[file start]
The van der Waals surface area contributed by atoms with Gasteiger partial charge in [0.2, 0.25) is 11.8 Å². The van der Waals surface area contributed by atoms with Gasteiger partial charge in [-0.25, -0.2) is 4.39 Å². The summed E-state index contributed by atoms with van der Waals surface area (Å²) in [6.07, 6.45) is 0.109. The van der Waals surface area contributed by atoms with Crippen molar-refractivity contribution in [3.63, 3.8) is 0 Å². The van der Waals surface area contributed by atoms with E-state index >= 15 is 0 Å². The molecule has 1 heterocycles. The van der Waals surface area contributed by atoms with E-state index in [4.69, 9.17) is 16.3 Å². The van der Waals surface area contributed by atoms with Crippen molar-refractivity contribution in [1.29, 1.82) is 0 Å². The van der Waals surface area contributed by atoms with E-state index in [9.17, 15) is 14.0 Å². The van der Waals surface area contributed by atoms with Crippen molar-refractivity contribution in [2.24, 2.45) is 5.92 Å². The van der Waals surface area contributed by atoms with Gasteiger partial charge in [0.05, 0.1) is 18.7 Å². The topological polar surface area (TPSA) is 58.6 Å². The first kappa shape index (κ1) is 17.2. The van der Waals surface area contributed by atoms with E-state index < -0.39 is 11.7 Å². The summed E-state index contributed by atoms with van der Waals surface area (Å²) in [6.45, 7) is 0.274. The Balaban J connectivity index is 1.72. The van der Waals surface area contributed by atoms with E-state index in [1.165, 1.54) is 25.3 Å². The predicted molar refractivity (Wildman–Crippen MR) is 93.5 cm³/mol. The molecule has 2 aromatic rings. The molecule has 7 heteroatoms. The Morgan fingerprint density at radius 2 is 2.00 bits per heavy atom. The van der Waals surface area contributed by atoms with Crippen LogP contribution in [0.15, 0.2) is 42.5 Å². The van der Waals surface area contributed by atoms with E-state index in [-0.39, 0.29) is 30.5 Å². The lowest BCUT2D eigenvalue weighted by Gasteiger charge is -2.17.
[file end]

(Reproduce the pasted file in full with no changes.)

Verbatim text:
The van der Waals surface area contributed by atoms with Gasteiger partial charge in [0.2, 0.25) is 11.8 Å². The van der Waals surface area contributed by atoms with Gasteiger partial charge in [-0.25, -0.2) is 4.39 Å². The summed E-state index contributed by atoms with van der Waals surface area (Å²) in [6.07, 6.45) is 0.109. The van der Waals surface area contributed by atoms with Crippen molar-refractivity contribution in [3.63, 3.8) is 0 Å². The van der Waals surface area contributed by atoms with E-state index >= 15 is 0 Å². The molecule has 1 heterocycles. The van der Waals surface area contributed by atoms with E-state index in [4.69, 9.17) is 16.3 Å². The van der Waals surface area contributed by atoms with Crippen molar-refractivity contribution in [1.29, 1.82) is 0 Å². The van der Waals surface area contributed by atoms with E-state index in [9.17, 15) is 14.0 Å². The van der Waals surface area contributed by atoms with Crippen molar-refractivity contribution in [2.24, 2.45) is 5.92 Å². The van der Waals surface area contributed by atoms with Gasteiger partial charge in [0.05, 0.1) is 18.7 Å². The topological polar surface area (TPSA) is 58.6 Å². The first kappa shape index (κ1) is 17.2. The van der Waals surface area contributed by atoms with E-state index < -0.39 is 11.7 Å². The summed E-state index contributed by atoms with van der Waals surface area (Å²) in [6.45, 7) is 0.274. The Balaban J connectivity index is 1.72. The van der Waals surface area contributed by atoms with E-state index in [1.165, 1.54) is 25.3 Å². The predicted molar refractivity (Wildman–Crippen MR) is 93.5 cm³/mol. The molecule has 2 aromatic rings. The molecule has 7 heteroatoms. The Morgan fingerprint density at radius 2 is 2.00 bits per heavy atom. The van der Waals surface area contributed by atoms with Crippen LogP contribution in [0.15, 0.2) is 42.5 Å². The van der Waals surface area contributed by atoms with E-state index in [-0.39, 0.29) is 30.5 Å². The lowest BCUT2D eigenvalue weighted by Gasteiger charge is -2.17.